Fainer didn’t know the extent of the problem at the time, a detached throttle bearing, which attaches the throttle cable to the carburetor arm like a trailer ball and hitch. All he knew with one mile to go was that he wasn’t sure if he was going to make the airport and if he did, he wasn’t sure how he was going to stop the aircraft.
At 140 miles per hour and downwind, Fainer killed the engine over the Engineered Material Arresting System (EMAS) before the numbers of runway 9, and put the plane into a steep sideslip bank, figuring that sooner or later it would run out of airspeed. He floated for a good mile down the runway. “I was wondering when it was all going to end,” he said. Finally, it did. He put it down and exited at the 7,500-foot mark.
Fainer (left) said that if he had attempted to return to MYF and tried that same maneuver he used to land at SAN, “I would have ended up in the In-N-Out Burger on the other side of the (Cabrillo) freeway.” He repeated one of the important lessons from this incident for other pilots that he wishes to share: Don’t worry about where your car is, or your hangar; worry about landing safely. “If you’re gonna have a drama you want to go to the longest runway, and have as many services waiting for you as possible,” he said.
“We’ve seen a lot of episodes lately where pilots overflew perfectly good airports with the intention of trying to get elsewhere and it didn’t end well for them. That’s one thing where aviators could do better. And the other thing is we’re typically afraid of, or intimidated by, the big Class Bravo airports and don’t want to infringe or impose or be a burden. I would certainly encourage aviators, especially after my incident, to ask for help and expect that controllers are going to make getting you down safely as their first priority.”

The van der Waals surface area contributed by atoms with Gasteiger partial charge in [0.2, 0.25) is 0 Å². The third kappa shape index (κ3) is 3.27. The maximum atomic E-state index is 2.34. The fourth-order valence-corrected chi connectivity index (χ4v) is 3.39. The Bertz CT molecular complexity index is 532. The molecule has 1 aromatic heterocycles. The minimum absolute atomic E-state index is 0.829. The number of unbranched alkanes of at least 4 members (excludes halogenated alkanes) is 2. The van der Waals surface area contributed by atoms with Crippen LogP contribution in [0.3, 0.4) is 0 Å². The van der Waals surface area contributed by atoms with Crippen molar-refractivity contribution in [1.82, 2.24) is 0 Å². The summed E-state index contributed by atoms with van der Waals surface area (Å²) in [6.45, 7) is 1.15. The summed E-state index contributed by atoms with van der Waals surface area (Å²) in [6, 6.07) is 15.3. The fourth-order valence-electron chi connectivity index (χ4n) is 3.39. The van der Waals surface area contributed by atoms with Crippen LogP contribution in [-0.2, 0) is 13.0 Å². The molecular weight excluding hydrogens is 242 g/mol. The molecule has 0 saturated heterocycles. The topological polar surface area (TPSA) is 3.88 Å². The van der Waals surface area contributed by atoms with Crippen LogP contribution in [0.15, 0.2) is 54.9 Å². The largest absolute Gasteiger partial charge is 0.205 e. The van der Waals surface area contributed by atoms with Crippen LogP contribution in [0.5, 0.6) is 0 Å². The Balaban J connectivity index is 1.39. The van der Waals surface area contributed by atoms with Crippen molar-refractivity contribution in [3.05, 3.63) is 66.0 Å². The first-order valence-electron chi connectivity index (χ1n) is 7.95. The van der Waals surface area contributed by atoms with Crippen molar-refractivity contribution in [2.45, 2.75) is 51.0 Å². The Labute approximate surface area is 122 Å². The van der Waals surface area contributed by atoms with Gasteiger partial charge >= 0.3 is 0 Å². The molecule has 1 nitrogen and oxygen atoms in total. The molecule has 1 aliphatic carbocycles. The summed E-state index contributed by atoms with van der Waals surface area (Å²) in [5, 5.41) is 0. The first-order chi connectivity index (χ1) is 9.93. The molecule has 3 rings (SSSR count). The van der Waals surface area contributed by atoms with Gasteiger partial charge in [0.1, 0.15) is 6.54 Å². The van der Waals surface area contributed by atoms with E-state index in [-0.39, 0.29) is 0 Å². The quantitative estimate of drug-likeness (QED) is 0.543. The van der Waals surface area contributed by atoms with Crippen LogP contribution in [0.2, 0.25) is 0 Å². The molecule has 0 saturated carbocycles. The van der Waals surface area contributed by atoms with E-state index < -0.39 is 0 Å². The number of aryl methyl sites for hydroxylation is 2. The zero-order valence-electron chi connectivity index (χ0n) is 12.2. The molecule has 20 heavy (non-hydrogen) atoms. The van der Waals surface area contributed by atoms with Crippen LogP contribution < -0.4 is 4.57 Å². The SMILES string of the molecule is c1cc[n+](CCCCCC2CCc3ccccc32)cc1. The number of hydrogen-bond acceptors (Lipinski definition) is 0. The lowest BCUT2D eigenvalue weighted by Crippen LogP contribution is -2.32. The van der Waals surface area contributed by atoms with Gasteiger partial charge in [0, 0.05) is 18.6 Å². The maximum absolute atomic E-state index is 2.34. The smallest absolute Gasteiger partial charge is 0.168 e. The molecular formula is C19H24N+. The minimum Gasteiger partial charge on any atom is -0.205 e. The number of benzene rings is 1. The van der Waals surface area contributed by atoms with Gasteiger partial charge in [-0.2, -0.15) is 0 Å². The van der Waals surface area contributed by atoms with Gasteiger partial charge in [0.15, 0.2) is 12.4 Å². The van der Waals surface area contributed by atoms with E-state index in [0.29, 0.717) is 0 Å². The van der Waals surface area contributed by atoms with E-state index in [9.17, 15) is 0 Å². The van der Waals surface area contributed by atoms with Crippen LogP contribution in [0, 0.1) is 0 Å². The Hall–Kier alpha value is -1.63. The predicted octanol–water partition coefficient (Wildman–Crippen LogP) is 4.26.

Bruner said she has gone to the Archie League Awards banquet 6-7 times and watched the playbacks of winning events closely. “You always hope that when that situation comes along, that you will be that calm voice; that you will be that helping hand to that pilot,” she said.
Added Macomber: “In those moments, your priority is just, ‘everything I have to do to make sure this person is safe, let’s do that.’”
Fainer, who grew up under the approach path to runway 24 left at Montreal-Pierre Elliott Trudeau International Airport, sparking a love of air traffic control, said he relishes his interactions now with ATC.
“Half of the fun of flying for me now is having a professional and cordial communication with the controllers and making my flight successful in that regard,” Fainer said, “not just landing safely but knowing I had a good communication with all the controllers en route.”